28. Removing BARRIERS • Identify barriers and work to remove them, e.g., a person in the contemplation stage of change may be inhibited to engage in change strategies because of cost, transportation, child care, shyness, waiting time, safety concerns, or, work schedule conflicts. * Miller & Rollnick (1991), p. 21.

  29. Providing CHOICES* • Intrinsic motivation is enhanced when a person feels they have participated in and been responsible to set their own goals and select among alternative change strategies . . . there is more than one way to help a person to achieve outcomes. * Miller & Rollnick (1991), p. 22.

  30. Decreasing DESIRABILITY* • In the contemplation stage, a person weighs the benefits and perceived costs or risks of change against the merits of the status quo. We must help tip the balance. Costs of Status Quo Benefits of change Costs of Change Benefits of Change * Miller & Rollnick (1991), p. 23.

  31. Practicing EMPATHY* • Therapeutic empathy is a factor that increases motivation, lowers resistance, and fosters greater long-term behavioral change. It is not an ability to identify with a person’s experience. Rather, it is a specifiable and learnable skill for understanding another’s meaning through the use of active listening. * Miller & Rollnick (1991), p. 26.

  32. Providing FEEDBACK* • If you don’t know where you are, it’s difficult to plan how to get somewhere else. • An important motivational task for the helper is to provide clear feedback about a client’s current situation and its consequences or risks. * Miller & Rollnick (1991), p. 26.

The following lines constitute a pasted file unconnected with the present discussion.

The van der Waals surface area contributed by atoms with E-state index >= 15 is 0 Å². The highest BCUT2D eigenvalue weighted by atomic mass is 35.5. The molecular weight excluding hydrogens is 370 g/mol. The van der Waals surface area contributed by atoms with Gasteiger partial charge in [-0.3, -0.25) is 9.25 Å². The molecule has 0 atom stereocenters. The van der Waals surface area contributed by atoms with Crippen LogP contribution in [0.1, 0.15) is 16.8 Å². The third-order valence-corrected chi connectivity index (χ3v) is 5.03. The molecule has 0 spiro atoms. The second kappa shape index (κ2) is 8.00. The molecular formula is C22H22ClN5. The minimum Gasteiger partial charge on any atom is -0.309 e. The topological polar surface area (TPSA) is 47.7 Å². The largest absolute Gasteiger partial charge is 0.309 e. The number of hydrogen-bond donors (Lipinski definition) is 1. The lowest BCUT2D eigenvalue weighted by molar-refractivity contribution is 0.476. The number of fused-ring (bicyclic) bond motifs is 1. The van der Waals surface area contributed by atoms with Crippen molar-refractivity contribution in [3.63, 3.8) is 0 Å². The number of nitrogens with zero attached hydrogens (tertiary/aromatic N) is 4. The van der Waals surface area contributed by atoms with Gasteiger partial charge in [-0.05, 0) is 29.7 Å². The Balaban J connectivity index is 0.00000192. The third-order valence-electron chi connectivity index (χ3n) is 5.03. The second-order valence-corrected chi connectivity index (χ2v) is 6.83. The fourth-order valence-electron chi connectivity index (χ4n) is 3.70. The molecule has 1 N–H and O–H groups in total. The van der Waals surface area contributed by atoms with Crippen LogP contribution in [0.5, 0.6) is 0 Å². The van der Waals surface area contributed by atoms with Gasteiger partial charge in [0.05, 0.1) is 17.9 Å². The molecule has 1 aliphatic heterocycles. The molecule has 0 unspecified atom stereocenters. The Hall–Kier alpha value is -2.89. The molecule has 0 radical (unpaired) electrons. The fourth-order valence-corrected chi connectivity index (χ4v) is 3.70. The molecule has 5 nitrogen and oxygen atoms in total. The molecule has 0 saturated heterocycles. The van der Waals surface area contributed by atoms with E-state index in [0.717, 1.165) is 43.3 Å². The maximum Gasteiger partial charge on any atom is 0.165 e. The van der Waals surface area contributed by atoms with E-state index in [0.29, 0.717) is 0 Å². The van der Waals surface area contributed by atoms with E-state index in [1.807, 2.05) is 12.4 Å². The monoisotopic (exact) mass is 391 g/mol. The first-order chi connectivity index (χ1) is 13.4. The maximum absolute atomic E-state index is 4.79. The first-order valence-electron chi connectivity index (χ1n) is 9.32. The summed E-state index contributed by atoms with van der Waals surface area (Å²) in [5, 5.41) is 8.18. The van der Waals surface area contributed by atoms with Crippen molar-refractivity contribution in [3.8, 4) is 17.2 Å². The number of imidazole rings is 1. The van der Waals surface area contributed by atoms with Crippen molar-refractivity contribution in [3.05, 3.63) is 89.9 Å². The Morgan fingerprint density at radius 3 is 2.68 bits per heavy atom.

33. Clarifying GOALS* • Helping people set clear goals that are realistic and attainable are essential for change. • Goals and feedback work together. Feedback about current situation provides motivation for setting goals. Feedback about progress encourages continued action to achieve goals. * Miller & Rollnick (1991), p. 26-27.

  34. Active HELPING* • An active HELPING attitude involves taking the therapeutic initiative and expressing caring about what happens to your client. • This attitude involves enabling the client to take the necessary action to achieve goals. * Miller & Rollnick (1991), p. 27-28.

  35. Key Principles* • The responsibility for change is left with the individual and family. • The role of helper is to create an atmosphere that is conducive to change and to increase the client’s intrinsic motivation, so that change arises from within rather than being imposed from without. * Miller & Rollnick (1991), p. 52.

  36. Help is most effective if the help-giver: • Is both positive and proactive. • Offers, rather than waits for help to be requested. • Engages in help-giving acts in which locus of decision making clearly rests with the help-seeker, including decisions about the need or goal, the options for carrying out the intentions, and where or not to accept or reject help that is offered. *Dunst & Trivette, 1994, p. 167.

  37. Effective Helping* • is the act of enabling individuals or families become better able to solve problems, meet needs, or achieve aspirations by promoting the acquisition of competencies that support and strengthen functioning in a way that permits a greater sense of control over their life course. *Dunst & Trivette, 1994, p. 162.